Alabama is where possession of cannabis will definitely land you in the slammer. Possession of any amount is a misdemeanor charge with year incarceration and a max fine up to $6,000 as long as it is personal use. The second that possession for personal use changes, it instantly becomes a felony charge that could land you somewhere between 1 to 10 years in jail and up to a $15,000 fine. The sale of any amount of cannabis in the state of Alabama is a felony that carries a 2 to 20-year incarceration stint and up to a $30,000 max fine. Cultivation is also a felony that also carries somewhere between 2 to 20 years of incarceration and up to a $30,000 max fine. Even paraphernalia in the state of Alabama is a misdemeanor that could land you a year in jail and up to a $6,000 fine.


Kansas is considered to be part of tornado alley. Whether that nickname is due to actual tornadoes or because the state’s cannabis laws blow is up to you. Any amount of cannabis in your possession in the state of Kansas is a misdemeanor charge that carries six months incarceration, and up to a $1,000 fine. Sale or distribution of less than 25 grams is a felony charge that carries 14 to 51 months of probation and up to a $300,000 max fine. This is one of the most draconian laws out there and seems like it was written by Harry J Anslinger himself. Cultivation is a big no-no in this state famous for Dorothy and Toto and can land you a felony charge, 46 to 83 months of incarceration, and up to $300,000 in fines. Even paraphernalia is a misdemeanor carrying one-year incarceration and up to $2,500 in fines.


Idaho will let you know cannabis is a big no-no no matter how much of it you have. Personal use of 3 oz or less is considered a misdemeanor that comes with a year of incarceration and a max fine of $1,000. If you have between 3 oz to a pound on you, it’s a felony charge with five years incarceration and up to a $10,000 fine. Cultivation of between 25 to 50 plants is a felony with one-year incarceration and up to $50,000 in fines. Just like some of these other states that are stuck in the past, paraphernalia can lend you a misdemeanor charge with 1-year incarceration and a $1,000 fine. The great state of Idaho also participates in forfeiture, meaning properties and vehicles could be seized. Even public intoxication or use of cannabis is punishable by a misdemeanor charge with up to 6 months incarceration and a max line of $1,000 in this draconian state. If you don’t know, don’t go to Idaho if cannabis is your gig.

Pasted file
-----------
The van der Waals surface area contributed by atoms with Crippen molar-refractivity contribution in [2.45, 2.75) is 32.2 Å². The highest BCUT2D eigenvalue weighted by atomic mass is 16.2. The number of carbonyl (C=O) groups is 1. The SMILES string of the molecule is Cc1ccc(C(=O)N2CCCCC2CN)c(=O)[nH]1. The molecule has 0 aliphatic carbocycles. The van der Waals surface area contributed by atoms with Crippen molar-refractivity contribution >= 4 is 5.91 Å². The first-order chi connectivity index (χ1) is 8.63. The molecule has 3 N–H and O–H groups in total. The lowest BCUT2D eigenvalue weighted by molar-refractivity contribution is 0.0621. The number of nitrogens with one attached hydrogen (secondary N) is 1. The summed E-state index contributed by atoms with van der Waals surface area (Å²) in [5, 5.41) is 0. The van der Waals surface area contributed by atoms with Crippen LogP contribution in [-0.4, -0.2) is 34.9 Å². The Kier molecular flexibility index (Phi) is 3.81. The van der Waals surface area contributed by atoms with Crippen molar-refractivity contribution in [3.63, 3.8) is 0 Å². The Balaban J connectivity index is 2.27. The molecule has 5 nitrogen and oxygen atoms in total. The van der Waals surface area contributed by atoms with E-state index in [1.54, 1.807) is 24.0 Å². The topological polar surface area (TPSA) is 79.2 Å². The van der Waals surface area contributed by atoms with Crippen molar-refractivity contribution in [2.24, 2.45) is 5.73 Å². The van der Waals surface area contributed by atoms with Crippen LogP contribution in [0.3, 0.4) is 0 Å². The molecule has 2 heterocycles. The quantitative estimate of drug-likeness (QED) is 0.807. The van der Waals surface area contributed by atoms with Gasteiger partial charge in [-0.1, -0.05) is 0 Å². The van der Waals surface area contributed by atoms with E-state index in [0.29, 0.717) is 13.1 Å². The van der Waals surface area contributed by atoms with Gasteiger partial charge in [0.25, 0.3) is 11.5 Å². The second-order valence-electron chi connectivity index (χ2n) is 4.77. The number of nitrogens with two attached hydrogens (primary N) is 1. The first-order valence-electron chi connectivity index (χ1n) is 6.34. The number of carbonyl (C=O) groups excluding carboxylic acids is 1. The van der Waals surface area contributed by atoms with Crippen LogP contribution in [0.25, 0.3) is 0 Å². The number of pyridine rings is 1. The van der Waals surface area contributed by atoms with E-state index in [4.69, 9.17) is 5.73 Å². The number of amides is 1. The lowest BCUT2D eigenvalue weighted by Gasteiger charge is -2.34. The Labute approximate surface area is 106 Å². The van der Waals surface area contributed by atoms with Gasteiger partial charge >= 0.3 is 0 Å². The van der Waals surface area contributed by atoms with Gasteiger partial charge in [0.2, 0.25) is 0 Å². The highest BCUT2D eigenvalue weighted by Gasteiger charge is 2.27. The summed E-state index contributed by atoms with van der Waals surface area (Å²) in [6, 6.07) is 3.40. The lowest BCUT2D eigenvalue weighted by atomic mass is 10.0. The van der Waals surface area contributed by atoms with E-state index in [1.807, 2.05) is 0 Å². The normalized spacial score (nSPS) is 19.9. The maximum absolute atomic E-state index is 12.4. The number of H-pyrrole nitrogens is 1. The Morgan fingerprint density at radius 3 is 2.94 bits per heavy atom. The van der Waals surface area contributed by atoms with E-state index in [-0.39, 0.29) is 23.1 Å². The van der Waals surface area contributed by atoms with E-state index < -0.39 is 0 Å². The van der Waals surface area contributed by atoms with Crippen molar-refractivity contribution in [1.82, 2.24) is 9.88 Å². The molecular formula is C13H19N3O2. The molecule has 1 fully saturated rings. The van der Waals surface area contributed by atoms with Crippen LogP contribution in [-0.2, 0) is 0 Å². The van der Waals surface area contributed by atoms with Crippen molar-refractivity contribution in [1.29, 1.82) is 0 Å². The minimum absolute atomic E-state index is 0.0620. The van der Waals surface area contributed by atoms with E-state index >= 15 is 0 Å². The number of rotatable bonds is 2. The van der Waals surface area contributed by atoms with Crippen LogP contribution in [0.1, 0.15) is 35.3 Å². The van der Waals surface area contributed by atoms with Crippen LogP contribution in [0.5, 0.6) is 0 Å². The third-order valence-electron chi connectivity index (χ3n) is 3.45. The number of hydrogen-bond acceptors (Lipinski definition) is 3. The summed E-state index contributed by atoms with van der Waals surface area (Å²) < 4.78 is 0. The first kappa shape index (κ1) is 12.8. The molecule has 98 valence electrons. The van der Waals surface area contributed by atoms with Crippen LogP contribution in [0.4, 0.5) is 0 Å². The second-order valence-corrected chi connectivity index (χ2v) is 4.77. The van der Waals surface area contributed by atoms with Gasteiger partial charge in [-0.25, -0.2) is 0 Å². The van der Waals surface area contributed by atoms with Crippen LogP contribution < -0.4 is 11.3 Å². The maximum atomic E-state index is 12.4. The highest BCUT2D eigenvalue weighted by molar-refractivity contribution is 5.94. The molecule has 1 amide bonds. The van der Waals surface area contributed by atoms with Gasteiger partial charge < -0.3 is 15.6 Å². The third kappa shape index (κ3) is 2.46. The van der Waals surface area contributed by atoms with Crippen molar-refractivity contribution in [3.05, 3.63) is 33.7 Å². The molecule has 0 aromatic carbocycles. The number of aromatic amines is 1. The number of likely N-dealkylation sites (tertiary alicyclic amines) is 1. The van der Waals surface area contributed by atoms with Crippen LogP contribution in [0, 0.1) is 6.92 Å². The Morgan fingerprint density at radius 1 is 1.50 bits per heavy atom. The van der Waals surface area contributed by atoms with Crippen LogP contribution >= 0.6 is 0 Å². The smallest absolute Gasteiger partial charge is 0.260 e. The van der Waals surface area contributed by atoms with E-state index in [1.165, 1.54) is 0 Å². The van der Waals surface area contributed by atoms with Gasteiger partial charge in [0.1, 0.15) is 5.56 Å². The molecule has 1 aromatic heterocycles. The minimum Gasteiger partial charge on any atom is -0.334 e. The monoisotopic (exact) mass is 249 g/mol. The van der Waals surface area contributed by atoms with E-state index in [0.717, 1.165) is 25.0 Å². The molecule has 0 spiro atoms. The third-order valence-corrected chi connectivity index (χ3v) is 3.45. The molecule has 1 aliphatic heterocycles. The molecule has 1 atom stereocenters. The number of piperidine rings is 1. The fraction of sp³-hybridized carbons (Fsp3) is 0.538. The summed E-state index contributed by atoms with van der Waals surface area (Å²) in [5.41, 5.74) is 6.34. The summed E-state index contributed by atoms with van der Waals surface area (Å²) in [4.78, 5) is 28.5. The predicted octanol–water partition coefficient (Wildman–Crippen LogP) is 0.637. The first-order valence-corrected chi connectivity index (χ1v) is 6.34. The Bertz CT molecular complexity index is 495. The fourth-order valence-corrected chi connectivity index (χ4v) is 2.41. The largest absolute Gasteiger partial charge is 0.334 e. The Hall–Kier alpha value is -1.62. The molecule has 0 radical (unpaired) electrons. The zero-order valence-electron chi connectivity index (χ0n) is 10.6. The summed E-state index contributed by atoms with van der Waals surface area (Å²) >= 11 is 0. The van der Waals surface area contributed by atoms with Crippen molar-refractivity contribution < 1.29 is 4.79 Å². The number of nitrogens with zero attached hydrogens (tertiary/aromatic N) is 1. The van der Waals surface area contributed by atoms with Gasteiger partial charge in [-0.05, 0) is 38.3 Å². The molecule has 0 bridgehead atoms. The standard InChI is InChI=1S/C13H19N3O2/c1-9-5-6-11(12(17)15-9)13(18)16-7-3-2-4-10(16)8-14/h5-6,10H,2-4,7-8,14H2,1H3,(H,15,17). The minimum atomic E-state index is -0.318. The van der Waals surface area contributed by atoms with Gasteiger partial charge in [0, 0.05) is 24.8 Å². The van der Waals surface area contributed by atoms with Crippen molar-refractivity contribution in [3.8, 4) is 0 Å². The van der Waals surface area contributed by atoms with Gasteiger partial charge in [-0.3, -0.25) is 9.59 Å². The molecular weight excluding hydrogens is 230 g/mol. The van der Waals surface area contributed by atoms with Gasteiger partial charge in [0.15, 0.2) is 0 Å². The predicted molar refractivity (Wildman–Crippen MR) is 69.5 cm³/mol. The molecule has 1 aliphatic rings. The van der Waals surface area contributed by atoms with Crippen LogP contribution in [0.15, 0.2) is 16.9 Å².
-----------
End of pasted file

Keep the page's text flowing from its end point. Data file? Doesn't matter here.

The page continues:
Reading over the draconian laws for cannabis and the punishment that poor citizens of these states can receive is gut-wrenching. These states are supporting outdated laws of the past that were built on a foundation of racism and greed. It is amazing how any elected leader of these states is allowed to maintain their position supporting viewpoints such as these. A max fine of up to $300,000 combined with 46 to 83 months incarceration and a felony charge for growing 4 to 50 plants in Kansas? How do you feel about laws like this and the other above-mentioned ones?